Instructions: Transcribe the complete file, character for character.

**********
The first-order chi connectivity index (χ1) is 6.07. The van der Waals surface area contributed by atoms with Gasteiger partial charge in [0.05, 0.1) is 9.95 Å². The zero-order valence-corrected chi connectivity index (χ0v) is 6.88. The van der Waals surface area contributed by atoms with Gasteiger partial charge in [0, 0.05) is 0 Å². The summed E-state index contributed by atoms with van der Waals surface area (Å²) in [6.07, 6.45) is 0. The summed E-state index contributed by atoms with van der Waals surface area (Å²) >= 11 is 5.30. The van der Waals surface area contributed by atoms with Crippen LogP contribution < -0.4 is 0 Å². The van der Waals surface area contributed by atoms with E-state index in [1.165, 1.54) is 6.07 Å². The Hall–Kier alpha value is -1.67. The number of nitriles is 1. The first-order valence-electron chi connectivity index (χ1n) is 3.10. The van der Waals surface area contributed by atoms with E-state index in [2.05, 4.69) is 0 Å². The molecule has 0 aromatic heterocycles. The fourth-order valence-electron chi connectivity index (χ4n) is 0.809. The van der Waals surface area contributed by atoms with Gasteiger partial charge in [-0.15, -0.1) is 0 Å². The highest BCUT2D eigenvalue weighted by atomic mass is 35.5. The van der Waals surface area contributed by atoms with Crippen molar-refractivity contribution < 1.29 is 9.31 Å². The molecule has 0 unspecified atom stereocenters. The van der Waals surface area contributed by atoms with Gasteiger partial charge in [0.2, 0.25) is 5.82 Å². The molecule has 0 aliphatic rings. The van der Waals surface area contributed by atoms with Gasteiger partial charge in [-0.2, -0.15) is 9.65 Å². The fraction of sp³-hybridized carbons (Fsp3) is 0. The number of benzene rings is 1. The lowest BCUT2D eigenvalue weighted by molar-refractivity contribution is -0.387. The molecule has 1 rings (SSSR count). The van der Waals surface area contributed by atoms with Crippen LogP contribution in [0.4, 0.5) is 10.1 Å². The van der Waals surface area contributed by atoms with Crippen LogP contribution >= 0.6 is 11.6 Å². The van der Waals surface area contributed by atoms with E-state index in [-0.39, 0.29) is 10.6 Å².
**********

The first-order chi connectivity index (χ1) is 6.07. The van der Waals surface area contributed by atoms with Gasteiger partial charge in [0.05, 0.1) is 9.95 Å². The zero-order valence-corrected chi connectivity index (χ0v) is 6.88. The van der Waals surface area contributed by atoms with Gasteiger partial charge in [0, 0.05) is 0 Å². The summed E-state index contributed by atoms with van der Waals surface area (Å²) in [6.07, 6.45) is 0. The summed E-state index contributed by atoms with van der Waals surface area (Å²) >= 11 is 5.30. The van der Waals surface area contributed by atoms with Crippen LogP contribution < -0.4 is 0 Å². The van der Waals surface area contributed by atoms with E-state index in [1.165, 1.54) is 6.07 Å². The Hall–Kier alpha value is -1.67. The number of nitriles is 1. The first-order valence-electron chi connectivity index (χ1n) is 3.10. The van der Waals surface area contributed by atoms with E-state index in [2.05, 4.69) is 0 Å². The molecule has 0 aromatic heterocycles. The fourth-order valence-electron chi connectivity index (χ4n) is 0.809. The van der Waals surface area contributed by atoms with Gasteiger partial charge in [-0.15, -0.1) is 0 Å². The highest BCUT2D eigenvalue weighted by atomic mass is 35.5. The van der Waals surface area contributed by atoms with Crippen molar-refractivity contribution < 1.29 is 9.31 Å². The molecule has 0 unspecified atom stereocenters. The van der Waals surface area contributed by atoms with Gasteiger partial charge in [0.2, 0.25) is 5.82 Å². The molecule has 0 aliphatic rings. The van der Waals surface area contributed by atoms with Gasteiger partial charge in [-0.2, -0.15) is 9.65 Å². The fraction of sp³-hybridized carbons (Fsp3) is 0. The number of benzene rings is 1. The lowest BCUT2D eigenvalue weighted by molar-refractivity contribution is -0.387. The molecule has 1 rings (SSSR count). The van der Waals surface area contributed by atoms with Crippen LogP contribution in [0.4, 0.5) is 10.1 Å². The van der Waals surface area contributed by atoms with Crippen LogP contribution >= 0.6 is 11.6 Å². The van der Waals surface area contributed by atoms with E-state index in [-0.39, 0.29) is 10.6 Å².